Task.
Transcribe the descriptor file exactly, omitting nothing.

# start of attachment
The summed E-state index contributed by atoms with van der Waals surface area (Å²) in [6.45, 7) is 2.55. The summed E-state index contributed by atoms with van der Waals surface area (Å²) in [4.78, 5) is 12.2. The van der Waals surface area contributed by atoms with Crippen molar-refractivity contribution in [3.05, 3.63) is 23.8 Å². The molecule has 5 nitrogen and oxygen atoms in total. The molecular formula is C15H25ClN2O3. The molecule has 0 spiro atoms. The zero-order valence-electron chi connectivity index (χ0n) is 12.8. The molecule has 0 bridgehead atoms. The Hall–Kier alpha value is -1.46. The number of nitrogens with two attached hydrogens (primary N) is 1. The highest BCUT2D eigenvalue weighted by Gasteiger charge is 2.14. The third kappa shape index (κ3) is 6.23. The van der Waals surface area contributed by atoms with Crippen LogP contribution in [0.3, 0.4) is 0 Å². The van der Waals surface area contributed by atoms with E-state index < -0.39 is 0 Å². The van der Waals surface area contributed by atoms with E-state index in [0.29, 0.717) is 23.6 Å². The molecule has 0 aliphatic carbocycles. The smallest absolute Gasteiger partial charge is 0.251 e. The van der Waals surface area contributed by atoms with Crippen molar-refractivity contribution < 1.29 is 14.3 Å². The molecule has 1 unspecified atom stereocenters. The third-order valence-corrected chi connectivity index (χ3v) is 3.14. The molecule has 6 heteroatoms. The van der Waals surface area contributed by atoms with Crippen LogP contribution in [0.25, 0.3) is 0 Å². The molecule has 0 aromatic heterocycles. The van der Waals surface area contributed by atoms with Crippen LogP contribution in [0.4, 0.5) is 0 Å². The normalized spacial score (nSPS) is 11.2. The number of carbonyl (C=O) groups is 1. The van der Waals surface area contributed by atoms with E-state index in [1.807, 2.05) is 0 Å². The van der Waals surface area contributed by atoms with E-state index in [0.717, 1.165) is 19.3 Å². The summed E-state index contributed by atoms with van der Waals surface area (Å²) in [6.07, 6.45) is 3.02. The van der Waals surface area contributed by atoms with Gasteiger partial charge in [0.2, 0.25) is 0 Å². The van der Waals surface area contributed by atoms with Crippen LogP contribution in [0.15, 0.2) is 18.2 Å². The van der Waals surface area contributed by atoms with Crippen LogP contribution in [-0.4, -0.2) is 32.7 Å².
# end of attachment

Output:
The summed E-state index contributed by atoms with van der Waals surface area (Å²) in [6.45, 7) is 2.55. The summed E-state index contributed by atoms with van der Waals surface area (Å²) in [4.78, 5) is 12.2. The van der Waals surface area contributed by atoms with Crippen molar-refractivity contribution in [3.05, 3.63) is 23.8 Å². The molecule has 5 nitrogen and oxygen atoms in total. The molecular formula is C15H25ClN2O3. The molecule has 0 spiro atoms. The zero-order valence-electron chi connectivity index (χ0n) is 12.8. The molecule has 0 bridgehead atoms. The Hall–Kier alpha value is -1.46. The number of nitrogens with two attached hydrogens (primary N) is 1. The highest BCUT2D eigenvalue weighted by Gasteiger charge is 2.14. The third kappa shape index (κ3) is 6.23. The van der Waals surface area contributed by atoms with Crippen LogP contribution in [0.3, 0.4) is 0 Å². The van der Waals surface area contributed by atoms with E-state index < -0.39 is 0 Å². The van der Waals surface area contributed by atoms with E-state index in [0.29, 0.717) is 23.6 Å². The molecule has 0 aliphatic carbocycles. The smallest absolute Gasteiger partial charge is 0.251 e. The van der Waals surface area contributed by atoms with Crippen molar-refractivity contribution < 1.29 is 14.3 Å². The molecule has 1 unspecified atom stereocenters. The third-order valence-corrected chi connectivity index (χ3v) is 3.14. The molecule has 6 heteroatoms. The van der Waals surface area contributed by atoms with Crippen LogP contribution in [0.25, 0.3) is 0 Å². The molecule has 0 aromatic heterocycles. The van der Waals surface area contributed by atoms with Crippen LogP contribution in [0.4, 0.5) is 0 Å². The normalized spacial score (nSPS) is 11.2. The number of carbonyl (C=O) groups is 1. The van der Waals surface area contributed by atoms with E-state index in [1.807, 2.05) is 0 Å². The van der Waals surface area contributed by atoms with E-state index in [0.717, 1.165) is 19.3 Å². The summed E-state index contributed by atoms with van der Waals surface area (Å²) in [6.07, 6.45) is 3.02. The van der Waals surface area contributed by atoms with Gasteiger partial charge in [0.2, 0.25) is 0 Å². The van der Waals surface area contributed by atoms with Crippen LogP contribution in [0.15, 0.2) is 18.2 Å². The van der Waals surface area contributed by atoms with Crippen LogP contribution in [-0.4, -0.2) is 32.7 Å².